Columnist: A country in turmoil over police might find solutions from LaGrange’s chief

Published 12:00 am Saturday, July 23, 2016

The perspective

It seems like the ’60s all over again — a disproportionate number of blacks in America expressing distrust and even hatred toward law enforcement. This emotion appears to be especially prevalent among young African-Americans who now vent their animus and suspicions of law enforcement in a movement called Black Lives Matter.

Are race relations in the United States at an all-time low? To research the matter, PEW, a nationally recognized research entity interviewed 3,769 adults — 1,799 whites, 1,004 blacks and 654 Hispanics.

The research discovered blacks and whites in America are worlds apart when it comes to racial maters. Some findings from the research may be shocking but not surprising. It was revealed that 34 percent of black people are saddened that President Obama has not made progress in improving race relations compared to 24 percent of whites.

More than 32 percent of white people, mainly Republicans, however believe emphatically that he has made race relations worse, while only 9 percent of black people feel the same. With respect to the Black Lives Movement, which appears to be abhorred by conservatives and those in law enforcement, 65 percent of black people show support for the movement.

Some whites also support the movement. More than 40 percent of white people — mostly Democrats I might add — and those under 30, express some level of support for the movement (Source:

Among the various factors which divide the country include, from the perspective of blacks, increased incidents of police brutality and the shootings of unarmed Americans. Police shootings of blacks since 2012 in places around the country like Florida, Missouri, Louisiana, and most recently in Florida, where an unarmed therapist attending to a patient was shot while following the orders of police, inflame the hatred of police by blacks and even some in the white community.

A recent shooting of a black man in Minnesota caused so much consternation from the governor of that state that he was moved to say that had the young man been white the outcome of that interaction with the police officer would’ve been different.

Passions are indeed running awry in America, and just as much among whites. In response to the Black Lives Matter movement slogan, a counter movement evolved among local law enforcement titled Blue Lives Matter.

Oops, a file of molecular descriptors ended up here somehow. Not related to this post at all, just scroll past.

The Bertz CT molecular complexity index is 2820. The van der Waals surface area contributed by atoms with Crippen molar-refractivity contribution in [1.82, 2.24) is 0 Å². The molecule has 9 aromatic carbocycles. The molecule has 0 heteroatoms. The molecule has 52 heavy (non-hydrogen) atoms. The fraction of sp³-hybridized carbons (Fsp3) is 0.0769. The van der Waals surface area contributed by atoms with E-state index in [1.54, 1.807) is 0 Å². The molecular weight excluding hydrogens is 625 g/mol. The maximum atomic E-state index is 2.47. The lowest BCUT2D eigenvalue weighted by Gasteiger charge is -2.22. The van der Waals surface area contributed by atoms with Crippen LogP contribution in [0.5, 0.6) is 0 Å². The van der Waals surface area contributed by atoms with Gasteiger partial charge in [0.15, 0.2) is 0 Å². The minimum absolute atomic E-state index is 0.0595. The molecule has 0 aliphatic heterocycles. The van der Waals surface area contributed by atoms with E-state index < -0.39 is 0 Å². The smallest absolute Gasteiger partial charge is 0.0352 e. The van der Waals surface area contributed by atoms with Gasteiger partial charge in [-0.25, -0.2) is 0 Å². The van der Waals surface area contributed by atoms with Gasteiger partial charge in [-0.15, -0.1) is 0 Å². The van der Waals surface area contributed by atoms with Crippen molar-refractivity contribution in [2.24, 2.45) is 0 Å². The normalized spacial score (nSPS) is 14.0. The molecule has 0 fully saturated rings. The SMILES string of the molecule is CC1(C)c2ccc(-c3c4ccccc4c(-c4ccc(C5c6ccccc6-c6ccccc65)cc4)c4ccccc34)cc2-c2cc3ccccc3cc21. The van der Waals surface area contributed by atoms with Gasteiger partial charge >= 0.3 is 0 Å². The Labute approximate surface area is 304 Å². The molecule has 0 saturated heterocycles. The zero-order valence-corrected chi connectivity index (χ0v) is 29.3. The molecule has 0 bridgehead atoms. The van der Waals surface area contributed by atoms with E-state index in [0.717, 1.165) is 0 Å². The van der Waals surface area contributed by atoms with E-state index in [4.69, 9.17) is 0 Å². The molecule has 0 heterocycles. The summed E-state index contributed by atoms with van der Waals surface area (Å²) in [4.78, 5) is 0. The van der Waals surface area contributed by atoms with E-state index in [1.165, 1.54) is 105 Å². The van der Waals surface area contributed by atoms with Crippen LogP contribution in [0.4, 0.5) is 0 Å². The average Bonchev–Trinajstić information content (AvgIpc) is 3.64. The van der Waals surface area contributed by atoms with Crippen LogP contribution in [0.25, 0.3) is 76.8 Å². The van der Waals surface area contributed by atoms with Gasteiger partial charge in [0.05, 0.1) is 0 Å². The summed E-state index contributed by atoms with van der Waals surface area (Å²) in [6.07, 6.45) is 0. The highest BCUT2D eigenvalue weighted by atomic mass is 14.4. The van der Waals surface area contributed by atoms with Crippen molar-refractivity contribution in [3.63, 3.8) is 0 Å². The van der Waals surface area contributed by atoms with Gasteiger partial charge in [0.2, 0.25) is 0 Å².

Most recently, those who found disfavor with the black lives matter movement, which included law enforcement, governmental officials and mainly white Americans, collected and delivered more than 141,000 signatures to the Department of Defense, demanding that the black lives movement be investigated as a group that could inspire terrorism in the United States.

LaGrange, Georgia, a Southern city that is an exception to the crisis in law enforcement

The U.S. Department of Justice and law enforcement facing crises in their individual communities might want to visit this city of 30,000-plus residents to learn something about effective community policing. Public Safety Chief Lou Dekmar has dramatically improved the relationship between the community and law enforcement.

The city, with similar demographics as Ferguson, Missouri — where Michael Brown was killed by officer Darren Wilson — before Dekmar, was also characterized by hatred and suspicion of the police by many blacks. Even a known drug dealer in the community appears to have respect for that city.

In the face of police shootings of blacks around the country, the dealer posted on social media an appreciation for the police not killing him, but to save face, he indicated that he still considered them as the enemy.

Key aspects of community policing in LaGrange

If you keep up with what is happening in communities that appear to be under siege, you know that those who are already suspicious of the police have become even more alarmed at the increasing number of reports of police involved in violent confrontations who are provided body cams, but somehow disable them during such confrontations.

It appears that the officers wearing body cams involved in the recent shooting of Charles Kinsey in Florida were able to maintain all of the video footage of that incident except the actual shooting.

Sgt. Marshall McCoy, one of LaGrange’s community outreach officers, stated firmly that the chief is emphatic that if an officer intentionally disables his body cam he could face serious discipline and, at a minimum, the loss of a day’s wages.

Sgt. McCoy went on to say that Chief Dekmar is committed to running a professional police department even when officers find themselves in adverse conditions. As an example, he went on to say that an officer discovered to be using profanity in the course of an arrest could also automatically lose a day’s pay.

Special Officer Jim Davison, also a part of the city’s community outreach team, stated that some of the respect for the chief is due in part to Dekmar meeting monthly with black and white community stakeholders to address or ameliorate potential problems before they metastasize into a catastrophe. This includes using force as needed or required in effecting an arrest, but not as a matter of standard operating procedures.

Police departments around the country might want to give Chief Dekmar a call — he might just also have the solution for big city problems.

By Glenn Dowell

Contributing columnist

Dr. Glenn Dowell, a LaGrange native, is an author and columnist who currently resides in Georgia. He has been a guest speaker on major college campuses and has appeared on TV programs including ‘The Oprah Winfrey Show.’ He may be reached at